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How many of the UK purchases are now under mobility agreements etc. Are extra mobility rights being granted to help UK car sales.

Presumably mobility scooters aren't included in the figures although out and about they seem to have escalated in numbers recently.

With real wages going down it's hard to see how more people can afford more new cars even with credit crazily cheap. Maybe they can despite the tales of peoples financial belt tightening or are car prices also being severely discounted to help sales volume.

http://www.smmt.co.uk/2013/01/2012-new-car-market-tops-two-million-units-hitting-four-year-high/

You can download the full break down of sales here,by brand,fuel type,purchase,leasing etc.

Motability budget is roughly £1.5 billion.So it's probably less then 5% of the market.Obviously,in some geographical areas it will make up substantially more of local new car demand than it does elsewhere.

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http://

www.smmt.co.uk/2013/01/2012-new-car-market-tops-two-million-units-hitting-four-year-high/

You can download the full break down of sales here,by brand,fuel type,purchase,leasing etc.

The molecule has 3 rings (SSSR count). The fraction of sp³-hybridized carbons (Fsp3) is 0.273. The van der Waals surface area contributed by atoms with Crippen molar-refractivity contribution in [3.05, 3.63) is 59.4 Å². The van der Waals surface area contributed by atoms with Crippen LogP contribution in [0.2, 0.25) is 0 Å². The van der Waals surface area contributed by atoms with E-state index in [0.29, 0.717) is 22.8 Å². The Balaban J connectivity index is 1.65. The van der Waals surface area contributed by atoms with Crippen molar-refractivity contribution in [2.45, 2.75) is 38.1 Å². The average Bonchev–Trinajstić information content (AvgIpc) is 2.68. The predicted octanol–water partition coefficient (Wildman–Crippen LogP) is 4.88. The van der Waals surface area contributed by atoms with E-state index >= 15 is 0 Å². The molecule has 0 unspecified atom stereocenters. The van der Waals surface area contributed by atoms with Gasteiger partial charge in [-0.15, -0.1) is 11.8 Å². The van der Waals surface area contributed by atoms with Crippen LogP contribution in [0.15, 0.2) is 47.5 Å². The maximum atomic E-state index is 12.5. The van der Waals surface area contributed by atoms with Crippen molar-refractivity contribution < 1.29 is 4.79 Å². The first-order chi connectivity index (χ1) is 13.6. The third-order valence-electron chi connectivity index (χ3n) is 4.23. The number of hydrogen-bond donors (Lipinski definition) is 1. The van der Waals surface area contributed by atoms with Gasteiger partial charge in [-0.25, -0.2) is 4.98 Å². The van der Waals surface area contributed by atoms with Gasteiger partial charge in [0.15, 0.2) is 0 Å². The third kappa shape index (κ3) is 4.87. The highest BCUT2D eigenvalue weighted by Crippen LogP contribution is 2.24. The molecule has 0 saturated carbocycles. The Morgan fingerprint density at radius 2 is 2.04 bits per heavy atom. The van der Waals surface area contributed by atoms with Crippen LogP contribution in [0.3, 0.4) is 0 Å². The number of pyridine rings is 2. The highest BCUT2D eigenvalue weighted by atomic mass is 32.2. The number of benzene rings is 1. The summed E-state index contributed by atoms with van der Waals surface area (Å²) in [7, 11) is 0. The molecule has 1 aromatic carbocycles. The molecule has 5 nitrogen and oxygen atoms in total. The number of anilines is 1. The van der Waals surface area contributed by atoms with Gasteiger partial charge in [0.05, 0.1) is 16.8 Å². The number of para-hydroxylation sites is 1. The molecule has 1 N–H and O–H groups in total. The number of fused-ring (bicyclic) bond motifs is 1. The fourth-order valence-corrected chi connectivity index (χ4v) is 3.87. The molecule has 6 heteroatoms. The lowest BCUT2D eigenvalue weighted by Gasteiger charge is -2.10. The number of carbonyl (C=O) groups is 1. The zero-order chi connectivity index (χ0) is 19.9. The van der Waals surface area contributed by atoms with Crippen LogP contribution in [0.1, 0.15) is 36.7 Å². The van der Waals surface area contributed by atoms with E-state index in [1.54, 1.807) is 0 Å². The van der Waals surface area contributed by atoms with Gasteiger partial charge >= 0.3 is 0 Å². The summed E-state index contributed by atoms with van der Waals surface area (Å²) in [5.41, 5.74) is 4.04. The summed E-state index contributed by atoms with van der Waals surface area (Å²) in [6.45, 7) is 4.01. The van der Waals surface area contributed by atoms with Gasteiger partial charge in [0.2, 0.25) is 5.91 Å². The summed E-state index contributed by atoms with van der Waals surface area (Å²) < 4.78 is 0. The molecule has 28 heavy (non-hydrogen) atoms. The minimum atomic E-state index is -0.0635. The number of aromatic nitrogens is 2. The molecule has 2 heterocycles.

Motability budget is roughly £1.5 billion.So it's probably less then 5% of the market.Obviously,in some geographical areas it will make up substantially more of local new car demand than it does elsewhere.

Thanks for the link.

So in manufacturing terms it looks like the vast majority of the benefit of increased UK sales goes to overseas manufacturers as out of about 2 million cars sold each year apparently only about 270,000 are made in the UK (the rest of the UK production of about 1.27 million cars is apparently exported).

Sales dealers/distributors etc in the UK benefit from the increased sales as well of course.

On the Motability budget it's probably a smallish percentage of the whole but likely larger than admitted due to creative accountancy and exclusion of various costs and tax deductions etc.

Edited by billybong

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How many of the UK purchases are now under mobility agreements etc. Are extra mobility rights being granted to help UK car sales.

No. Quite the opposite. But don't let that interfere with any blind prejudice you hold.

Presumably mobility scooters aren't included in the figures although out and about they seem to have escalated in numbers recently.

It's one of the hazards of living longer. Perhaps one day, you'll need one.

They're a helluva price and although available on the Motability scheme you'd be nuts to go for the deal. Personal purchase is a better bet.